"Vision of Love" is a pop and R&B[3] love song with gospel and soul influences. It incorporates heavy backup vocals during the song's bridge and features usage of Carey's whistle register and melisma.[9] Author Chris Nickson described the song and its vocals:

"['Vision of Love'] was the perfect introduction to her voice. With an ideal slow-dancing tempo, it still managed to swing, with Mariah's background vocals (herself multi-tracked) answering her lead. On the final chorus, her voice flew towards those trademark high notes before the instruments drop out, leaving Mariah to sing her way out to the tune's climax alone."[9]

"Vision of Love" is set in common time and in the key of C major.[10] Carey's vocal range spans from the low-note of E3 to the high whistle note of C7. The song's lyrics and melody were written and composed by Carey, with Margulies, Miller, Klyce and Rip on the instrumentals. Lawrence and Walden produced the song, which heavily deviated from its original version on Carey's demo.[8] Michael Slezak from Entertainment Weekly wrote regarding the song's instrumentation and vocals "From those opening sci-fi-esque synths to that signature dog-whistle high note, Mariah's very first single is inspired: Even folks who object to her trademark vocal excesses are hard-pressed to fault this rousing, gospel-tinged song about finding 'the one that I needed.'"[11]

The lyrics of "Vision of Love" have been subject to various interpretations and suggested relationships by critics.[9] Some have noted the relationship between Carey and God, while others point out one with a lover. Carey has yielded to both, while connecting them to her childhood and to obstacles encountered while growing up. Michael Slezak wrote: "Though it's not clear if she's celebrating a secular love or her relationship with a higher power, this exuberant ballad is a near-religious listening experience."[11] In an interview with Ebony in 1991, Carey spoke of the song's lyrics and success:

Consider the lyrics: Prayed through the nights / Felt so alone / Suffered from alienation / Carried the weight on my own / Had to be strong / So I believed / And now I know I've succeeded / In finding the place I conceived. Well, just because you are young doesn't mean that you haven't had a hard life. It's been difficult for me, moving around so much, having to grow up by myself, basically on my own, my parents divorced. And I always felt kind of different from everyone else in my neighborhoods. I was a different person – ethnically. And sometimes that can be a problem. If you look a certain way everybody goes, "White girl", and I'd go, "No, that's not what I am."[12]

According to Nickson, Carey chose to express her innermost feelings in her songs rather than becoming depressed and bitter throughout the hardships in her life. "You really have to look inside yourself and find your own inner strength, and say, "I'm proud of what I am and who I am, and I'm just going to be myself."[12]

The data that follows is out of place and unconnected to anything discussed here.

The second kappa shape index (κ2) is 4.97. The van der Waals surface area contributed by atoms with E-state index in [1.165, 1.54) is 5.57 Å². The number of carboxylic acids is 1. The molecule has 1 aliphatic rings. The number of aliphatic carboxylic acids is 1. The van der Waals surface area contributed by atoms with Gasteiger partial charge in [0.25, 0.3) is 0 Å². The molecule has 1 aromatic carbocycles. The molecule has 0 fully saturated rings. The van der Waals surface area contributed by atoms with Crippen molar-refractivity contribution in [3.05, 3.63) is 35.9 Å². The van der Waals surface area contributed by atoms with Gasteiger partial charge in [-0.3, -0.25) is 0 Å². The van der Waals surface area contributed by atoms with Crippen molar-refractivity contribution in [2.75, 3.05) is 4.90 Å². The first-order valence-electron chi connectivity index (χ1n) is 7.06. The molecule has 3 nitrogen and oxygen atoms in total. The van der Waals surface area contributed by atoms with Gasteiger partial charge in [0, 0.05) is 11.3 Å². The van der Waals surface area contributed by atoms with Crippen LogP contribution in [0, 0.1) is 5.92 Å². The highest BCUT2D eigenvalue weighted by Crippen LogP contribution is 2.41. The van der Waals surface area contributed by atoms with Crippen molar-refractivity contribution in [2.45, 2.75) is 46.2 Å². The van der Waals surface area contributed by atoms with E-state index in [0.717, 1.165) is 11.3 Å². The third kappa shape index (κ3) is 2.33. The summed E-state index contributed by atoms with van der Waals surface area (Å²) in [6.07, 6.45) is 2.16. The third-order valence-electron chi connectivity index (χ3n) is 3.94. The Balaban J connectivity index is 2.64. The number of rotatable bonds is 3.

Critical reception[edit]

Professional ratings
Review scores
Entertainment WeeklyA[13]

"Vision of Love" received universal acclaim from music critics, who mostly complimented its lyrical content as well as Carey's vocals and use of melisma. In 2019, Bill Lamb from stated that "echoes of Whitney Houston's influence are evident, but the sheer power and swooping highs are all Mariah's own."[15] He also named "Vision of Love" "one of the best songs" of the singer's recording career, and "simply one of the most stunning debut releases ever by a pop recording artist."[16] Ashley S. Battel from AllMusic said that it is "memorable".[17] Upon the release, J.D. Considine from The Baltimore Sun remarked the "stratospheric high notes" of the song.[18] Billboard magazine described it as a "velvety stunner"[19] and a "retro-flavored pop/R&B ballad". An editor, Bill Coleman, noted further that it "has all the elements necessary to propel newcomer to diva status: infectious melodies, lush instrumentation, and a vocal performance brimming with unbridled power and confidence."[3] In a retrospective review on the album in 2005, Michael Slezak from Entertainment Weekly called the song "inspired" and complimented Carey's use of the whistle register.[11] Pan-European magazine Music & Media described it as "a smouldering 'blue-eyed' soul ballad from a new artist with a strong voice."[20] A reviewer from The Network Forty commented, "When this one comes on the air, you better stand clear of your speakers. Her voice will blow you away!"[21]